It is not until we explore the word crossover in certain compound word formations or specific contexts that the word crossover has any potential connection to young adult literature. Crossover vote, one of the first compound phrases that used the word crossover, was first recorded in 1948 and has continually been used ever since. This compound phrase is defined by OED as “a vote cast contrary to the voter’s usual allegiance,” such as a declared Democratic citizen deciding to vote for a Republican candidate. The term crossover is also often applied to music, either to specific songs or specific artists who are typically associated with one genre of music and then the song or artist undergoes a process in which they become popular with a different genre or audience.
This last definition is most closely related to what we define as crossover literature. The term crossover as applied to literature is not an archaic one; young adult literature was not widely recognized as a genre until the late 20th century. However, the number of books that fit into this genre continues to grow.
History defines “crossover” in many different ways. When one hears the word today, the number of connotations attached to it also varies greatly. Rajon Rhondo has a wicked crossover on the basketball court. Teens “cross over” into adulthood after surviving that shady age, adolescence. Straight kids cross over into the gay and lesbian community. Folks die and cross that threshold into the unknown; they cross the same threshold to enter into this world. Luke Skywalker and Buzz Lightyear cross over to the Dark Side. Harry Potter teeters on the edge of it; grappling with good and evil.
Potter doesn’t only fit into the “crossover” category because of his close resemblance to Star Wars or Toy Story characters; he is the protagonist in a series that made crossover literature the unofficial sub-genre it is in young adult literature today. Just as Harry teeters on the edge of good and evil in the Harry Potter series, J.K. Rowling’s work stands on a line between what used to be an altogether uncommon or unheard of epidemic in the literary world, one that brings a new definition to the word crossover: adults reading books originally written for kids.
There are some who want to enter a debate claiming that young adult literature is only for “juveniles” and therefore should not be worthy of adult attention. However, this is not as much a debate as it is an opinion. And at the end of the day, thousands of adults are still reading, loving, and buying Harry Potter, Divergent, Twilight, Maze Runner, and other crossover books. Authors will continue to write crossover books because they make money. So it’s not really a debate.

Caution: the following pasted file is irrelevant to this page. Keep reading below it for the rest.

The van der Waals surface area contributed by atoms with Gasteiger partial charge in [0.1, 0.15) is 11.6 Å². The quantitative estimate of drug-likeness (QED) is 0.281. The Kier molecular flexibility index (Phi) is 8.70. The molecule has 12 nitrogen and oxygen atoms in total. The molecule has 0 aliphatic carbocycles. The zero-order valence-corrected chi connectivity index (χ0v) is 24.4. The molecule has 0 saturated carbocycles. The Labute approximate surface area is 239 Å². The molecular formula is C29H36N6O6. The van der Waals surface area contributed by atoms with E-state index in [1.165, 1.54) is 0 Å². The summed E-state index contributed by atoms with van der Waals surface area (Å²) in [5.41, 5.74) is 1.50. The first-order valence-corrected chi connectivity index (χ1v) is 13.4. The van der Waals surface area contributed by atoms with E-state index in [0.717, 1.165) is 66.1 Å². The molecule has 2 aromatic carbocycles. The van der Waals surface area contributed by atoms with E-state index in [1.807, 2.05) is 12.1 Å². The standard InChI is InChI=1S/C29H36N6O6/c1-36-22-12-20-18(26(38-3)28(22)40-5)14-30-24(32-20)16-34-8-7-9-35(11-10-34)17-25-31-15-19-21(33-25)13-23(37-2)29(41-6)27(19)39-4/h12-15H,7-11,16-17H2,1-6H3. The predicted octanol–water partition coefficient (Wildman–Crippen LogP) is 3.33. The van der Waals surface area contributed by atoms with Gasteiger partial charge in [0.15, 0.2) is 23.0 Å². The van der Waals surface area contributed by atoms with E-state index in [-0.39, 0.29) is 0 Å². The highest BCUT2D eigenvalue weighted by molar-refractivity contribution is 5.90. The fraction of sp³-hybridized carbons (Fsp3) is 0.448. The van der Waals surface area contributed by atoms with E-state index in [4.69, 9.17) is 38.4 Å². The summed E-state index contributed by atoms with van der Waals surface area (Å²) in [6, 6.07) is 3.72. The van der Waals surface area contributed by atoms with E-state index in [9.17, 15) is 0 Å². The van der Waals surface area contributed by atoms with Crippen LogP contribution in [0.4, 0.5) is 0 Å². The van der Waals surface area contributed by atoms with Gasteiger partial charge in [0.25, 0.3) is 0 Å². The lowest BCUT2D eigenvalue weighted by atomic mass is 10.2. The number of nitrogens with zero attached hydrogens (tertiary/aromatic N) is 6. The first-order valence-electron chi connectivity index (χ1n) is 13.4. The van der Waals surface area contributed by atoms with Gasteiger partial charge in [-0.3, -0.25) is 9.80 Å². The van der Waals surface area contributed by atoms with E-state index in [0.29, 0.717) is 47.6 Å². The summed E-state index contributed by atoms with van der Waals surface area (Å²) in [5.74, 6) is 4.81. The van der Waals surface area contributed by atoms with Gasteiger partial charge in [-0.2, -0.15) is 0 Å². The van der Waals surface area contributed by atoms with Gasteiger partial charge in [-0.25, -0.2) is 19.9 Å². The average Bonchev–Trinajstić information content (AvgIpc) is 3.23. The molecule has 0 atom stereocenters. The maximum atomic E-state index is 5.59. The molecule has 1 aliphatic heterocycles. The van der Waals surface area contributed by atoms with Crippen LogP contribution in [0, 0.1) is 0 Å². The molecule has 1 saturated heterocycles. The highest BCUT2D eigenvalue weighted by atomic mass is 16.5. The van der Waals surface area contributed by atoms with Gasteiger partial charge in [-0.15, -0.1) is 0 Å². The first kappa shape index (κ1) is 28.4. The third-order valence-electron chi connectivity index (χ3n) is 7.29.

The question we need to answer then is how does crossover literature even exist? Why will adults read young adult books, and vice-versa? Harry Potter for example was written for young people, yet there were thousands of adults standing in the long lines to buy the books at midnight when they would come out. There are several possible reasons for why adults would read a book written for young people. One reason, which is definitely the case in Harry Potter, is that the book has a lot of adult characters. Many young adult novels have very few, if any adult characters, which probably makes it harder for adult readers to find it engaging and relatable. Another reason that a book would appeal both to a beginning and advanced readers is the complexity of the plot. Most young adults can’t follow, let along finish a book where the plot is very complex. At the same time, an adult would become bored by a book with an overly simple plot. Crossover books are successful when they offer a plot that isn’t too difficult to follow for its young readers, but at the same time includes elements that complicate the plot so as to keep the more advanced readers engaged. Another more obvious reason is that the book includes themes that are relatable to both young and old. Harry Potter has themes such as friendship, bullying, stress of school, etc. that are relatable to young readers; yet at the same time has themes such as parenting, love, sacrifice, etc. that adults can relate to. We know that one of the main reasons readers choose to read what they do is because they feel like they can relate to it, so a crossover book must be able to do that for youth and adults.
Rowling wasn’t the first author to write a book for adolescents that adults read. However, she is the first to make reading an international epidemic, the “cool” thing to do. Claire Fallon notes, “Rowling didn’t invent young adult fiction or fantasy, nor was Harry Potter the first very successful book series for younger readers. But after the worldwide phenomenon that was Harry Potter, publishers couldn’t ignore the potential of that market” (Fallon 2). Rowling introduced her fantastic fictional series in the late 90s, and books suddenly contended with midnight movie premiers as kids (or their parents) lined up in the wee hours of the morning at Wal Mart to receive the next novel. Thus, reading a book series became the thing to do in Kid World. Naturally, parents would pick up the subject of all the hype, whether to join in the fantastical world, to censor what they put into their child’s hands, or to get the real story before the movie came out. For whatever reason, hordes of adults began reading young adult books. Crossover literature exploded from there, carrying a new definition of the word with it.
“cross-over, n.” OED Online. Oxford University Press, December 2014. Web. 10 February 2015.
Fallon, Claire. “7 Ways J.K. Rowling Changed Childhood for a Whole Generation.” Huffington Post. Web. 31 July 2014.